This part of the journey to hand feeding could take a couple of weeks before you see any real breakthroughs. Initially, it may just ignore you because it is frightened. In time it will start to feel a bit more confident.

For the best results, I’d advise that you attempt to feed it this way on the first feeding of the day. Reason being, they are generally starving at this point in the day and more likely to take the food.

Third Step – Giving them time to come out

The objective here is to let the Yemen lizard come out of its cage on its own accord and naturally approach you after you’ve had success with hand feeding it.

To make sure that this goes as smooth as possible you need to be very patient. Therefore,
you need to make sure that they come out of their hiding place on their own accord and not forced out.

One of the things that you can do is to literally leave the cage open. Then place an object just outside of the cage. This can be a tree, plant or something that may arouse some interest.

Give it some time, maybe do something to entertain yourself while you wait, such as checking your email or something like that. This may take days or even weeks, so don’t be disheartened if it doesn’t respond right away.

If you do this right, in time it will naturally react to you. After a while, you should be able to open the cage, offer your hand and allow it to walk onto your hand naturally.

Step 4 – Rewarding with positive actions

One of the things that you can do to make this happen a lot smoother is rewarding your lizard for coming out and interacting with you. Basically, associate this simple act of interacting with you with happy treats.

You can do this simply by having some food nearby or even giving them an opportunity to bask in some lovely sunlight whenever they come out.

In time, with persistence, they will start to enjoy coming out.

A final note on handling

The reality is not every chameleon will react positively to these steps. As discussed earlier, they are not naturally susceptible to being handled. And some will never really want to do this. So, you need to take this on a case-by-case basis.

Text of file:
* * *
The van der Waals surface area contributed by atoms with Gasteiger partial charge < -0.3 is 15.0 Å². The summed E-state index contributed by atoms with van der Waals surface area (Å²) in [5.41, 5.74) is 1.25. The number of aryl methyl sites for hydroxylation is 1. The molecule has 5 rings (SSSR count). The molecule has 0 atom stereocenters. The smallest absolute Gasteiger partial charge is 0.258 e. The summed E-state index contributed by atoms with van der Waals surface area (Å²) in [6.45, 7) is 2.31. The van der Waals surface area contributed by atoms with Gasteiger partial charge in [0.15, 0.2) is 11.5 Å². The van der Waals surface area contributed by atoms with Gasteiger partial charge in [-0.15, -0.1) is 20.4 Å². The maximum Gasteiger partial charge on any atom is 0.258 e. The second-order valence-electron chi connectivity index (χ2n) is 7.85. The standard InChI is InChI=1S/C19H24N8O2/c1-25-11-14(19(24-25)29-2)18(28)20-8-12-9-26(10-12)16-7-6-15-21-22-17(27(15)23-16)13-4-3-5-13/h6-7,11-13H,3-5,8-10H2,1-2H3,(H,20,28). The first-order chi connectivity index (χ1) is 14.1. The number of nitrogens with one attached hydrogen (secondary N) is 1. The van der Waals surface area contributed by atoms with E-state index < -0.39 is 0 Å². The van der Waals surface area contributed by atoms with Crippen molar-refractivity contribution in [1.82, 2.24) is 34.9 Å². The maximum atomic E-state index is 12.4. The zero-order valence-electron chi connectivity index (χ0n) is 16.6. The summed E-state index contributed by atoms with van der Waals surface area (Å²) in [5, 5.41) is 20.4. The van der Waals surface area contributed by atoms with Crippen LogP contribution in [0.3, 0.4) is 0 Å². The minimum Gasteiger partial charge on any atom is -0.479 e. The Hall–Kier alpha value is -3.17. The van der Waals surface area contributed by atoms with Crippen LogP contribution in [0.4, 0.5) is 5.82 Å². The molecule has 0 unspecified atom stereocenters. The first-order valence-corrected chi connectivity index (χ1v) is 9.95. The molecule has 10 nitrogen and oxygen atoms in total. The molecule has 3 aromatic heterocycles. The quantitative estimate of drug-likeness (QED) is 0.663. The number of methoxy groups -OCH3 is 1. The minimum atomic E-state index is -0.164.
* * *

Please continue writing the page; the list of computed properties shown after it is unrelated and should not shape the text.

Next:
Give it a shot and if it works, wonderful! If not then there’s nothing you can really do about it. The reality is not every Yemen chameleon will react positively to these steps.

If you are going to do this seriously, you need to give it some time. You can’t just try for 1 or 2 days, say it doesn’t work and then give up. You need to give yourself a number of weeks at least to evaluate if it successful.

Related questions:

Are Chameleons kind to humans? Chameleons do not naturally trust humans. So they are not the ideal beginner pet. They are not necessarily aggressive or unkind to humans, but they do not really like to be handled and do not trust humans.

Will chameleons recognize their owners? Yes, they can recognize their owners. However, their emotions are quite hard to read and gauge. Unlike dogs or cats, there is no obvious sign of happiness or affection.

Therefore, the closest thing that you can do to understand if they recognize or trust you, is to check how they react to you. Will they come towards you? and allow you to handle them? Or are they are willing to take food from you? If yes, then you have the proof they recognize and trust you.

Why are piebald chameleons also known as Coneheads in some cases? The piebald chameleon is effectively the same as a veiled (or Yemen) chameleon. In fact, the only real difference its distinctive color scheme. As discussed earlier another alias for the Yemen lizard is “Cone Head”. Hence the reason why the Piebald is also known as the Cone Head Lizard.

Is a chameleon’s bite poisonous? No, the Chameleons’ bite it is not poisonous. To be perfectly honest, the bite is not really that bad at all. You can easily survive a bite from a chameleon.


Hi, this is me with my daughter and my Lizard friend. I hope you enjoy my research. Please feel free to check out my "About Me" page to find out more about me.